The gloom of a gray winter day can sink into a soul like spilled ink on paper, seeping and spreading a darkness that, at its worst, can become a disorder.
In South Florida, it’s a rare week when the sun doesn’t shine, so a malady such as seasonal affective disorder isn’t often on the radar of mental health professionals.
But this winter’s strong El Niñ o threatens to pull more clouds and rain over the Sunshine State. This month, the sun went missing for about a week, and people noticed. If El Niño brings what’s forecast, counselors say they may need to more strongly consider seasonal affective disorder, or SAD, when diagnosing patients.
“If our sunny weather pattern is about to change, people may indeed feel gloomier and not even understand why because it’s just not something we see here a whole lot,” said Pamela Gionfriddo, chief executive officer of the Mental Health Association of Palm Beach County. “But I think it would be a temporary situation.”
Seasonal affective disorder, which is a combination of biological and mood disturbances, affects about 5 percent of people in the U.S., according to the American Family Physician.
It occurs mostly in fall and winter and more often in higher latitude areas where dawn comes later and days are shorter.
It’s more than just the “winter blues” but can be hard to diagnose because symptoms mingle with other issues. Feelings of depression, sadness, helplessness, withdrawing from social situations, low energy, and increased appetite, including a craving for carbohydrates, are symptoms of SAD, but also of a host of other mental health concerns.
More women are affected than men, by a ratio of about 4-to-1.
Marcia Starkman, a psychiatric clinical nurse in Hallandale Beach, was diagnosed with seasonal affective disorder while living in Toronto where the sun doesn’t rise until nearly 8 a.m. this time of year and sets before 5 p.m.
She described her feelings during the long Toronto winters as like a bear hibernating.
“I would just shut down. I didn’t care about anything. I became a couch potato,” Starkman said. “I started to notice after a couple of winters that it was a pattern. I put two and two together.”
The solution for Starkman was to sit in front of a light every morning for 30 minutes shortly after waking.
It helped. But after 22 years in Toronto, Starkman moved to Florida in 2007.
“I know I can say I feel better here,” Starkman said. “I’m not 100 percent, but I don’t dread the winter. I used to dread the winter.”
Read more about seasonal affective disorder in The Palm Beach Post here.
Palm Beach County is having to spray for mosquitoes in late December – an unprecedented event triggered by the wet and warm weather.
And not just December, spraying will likely occur on Christmas Day.
The little bloodsuckers are proliferating with the abnormally high rain totals and warm temperatures we’ve had this December. Complaints are flooding mosquito headquarters.
“We’ve had such a strange year with wind and weather,” said Gary Goode, environmental program manager with the Palm Beach County Mosquito Control Division. “We sprayed late last week, but we’re still seeing rain and water on the ground.”
South Florida Water Management District shows Palm Beach County receiving 6.2 inches of rain so far this month. That’s 4.15 inches above the normal for December.
Miami-Dade County is nearly 10 inches above normal, while Broward County is up 5.43 inches.
At the same time, temperatures are running nearly 10 degrees above normal. That promotes more activity among the mosquitoes. Overnight temperatures have hovered in the mid-70s when they are typically in the 50s this time of year.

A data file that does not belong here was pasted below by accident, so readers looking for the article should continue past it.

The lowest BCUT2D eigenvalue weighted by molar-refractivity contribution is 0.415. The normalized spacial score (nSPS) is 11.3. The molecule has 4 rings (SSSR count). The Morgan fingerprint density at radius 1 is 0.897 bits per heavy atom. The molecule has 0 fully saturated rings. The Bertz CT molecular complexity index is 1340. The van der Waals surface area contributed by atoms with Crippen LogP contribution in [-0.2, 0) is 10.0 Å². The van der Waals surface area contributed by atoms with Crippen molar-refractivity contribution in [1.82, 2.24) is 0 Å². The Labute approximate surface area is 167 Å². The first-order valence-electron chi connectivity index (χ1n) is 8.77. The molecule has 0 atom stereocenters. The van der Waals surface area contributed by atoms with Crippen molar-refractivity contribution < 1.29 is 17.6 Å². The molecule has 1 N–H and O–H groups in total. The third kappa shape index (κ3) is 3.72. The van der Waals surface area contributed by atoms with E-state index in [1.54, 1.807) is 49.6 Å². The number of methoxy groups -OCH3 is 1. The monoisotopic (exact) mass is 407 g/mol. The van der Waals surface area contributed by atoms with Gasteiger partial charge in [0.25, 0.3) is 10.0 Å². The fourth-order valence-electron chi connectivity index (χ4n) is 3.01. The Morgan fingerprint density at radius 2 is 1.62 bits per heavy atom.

“We need a hard frost to kill them all off,” Goode said about the mosquitoes. “But it it’s at least cooler, they’ll hunker down and stay in the bushes.”
Hampering efforts to get rid of the pests are windy conditions that mosquito patrol folks don’t normally deal with when they’re spraying in the summer months.
Last week, Goode had hoped to spray about 225,000 acres out west, but didn’t make it all the way through. On Tuesday, Goode tried to do more spraying, but then it started raining.
The mighty trade winds that ushered ships across the Atlantic when sails and Mother Nature set maritime agendas gave way in 2015 to the westerlies — gales that pile warm Pacific Ocean water against the Americas and signal El Nino.
But like a pendulum, that water will slosh back toward Asia. Trade winds will regain power. The subtropical jet stream that helped kill Atlantic hurricanes will shift south.
And La Nina will awaken.
Just as El Nino helped protect Florida from tropical cyclones this storm season, hurricane experts are already considering the fate of the U.S. coast in a La Nina year, which 2016 could easily become.
“After a really big El Nino, you seem to transition to La Nina, and it can happen rapidly,” said Bill Patzert, a climatologist at NASA’s jet propulsion laboratory in Pasadena, Calif. “The 2015 hurricane season was somewhat benign in the Atlantic, but if La Nina kicks in this coming summer, it could go back to spectacular.”
El Nino works as a hurricane deterrent by using the subtropical jet stream to cut the tops off storms with strong vertical shear — winds moving at different speeds and directions in different levels of the Atmosphere. The eastern Pacific Ocean is warmer than normal as surface waters flow west.
La Nina is marked by strong winds from the east that push warm Atlantic waters toward the U.S., while weaker winds from the west are less able to disrupt storms. The eastern Pacific Ocean is cooler than normal as east winds push surface water toward Asia.
During neutral years – between La Nina and El Nino – ocean temperatures, tropical rainfall patterns and wind patterns are closer to long term averages.
Want to know what planet in the Star Wars universe your weather most resembles?
Well, one intrepid video and web producer has created a website where you can pop in the name of your town and find out what planet you’d most likely be living on if you were a Star Wars character (and what character would you be?)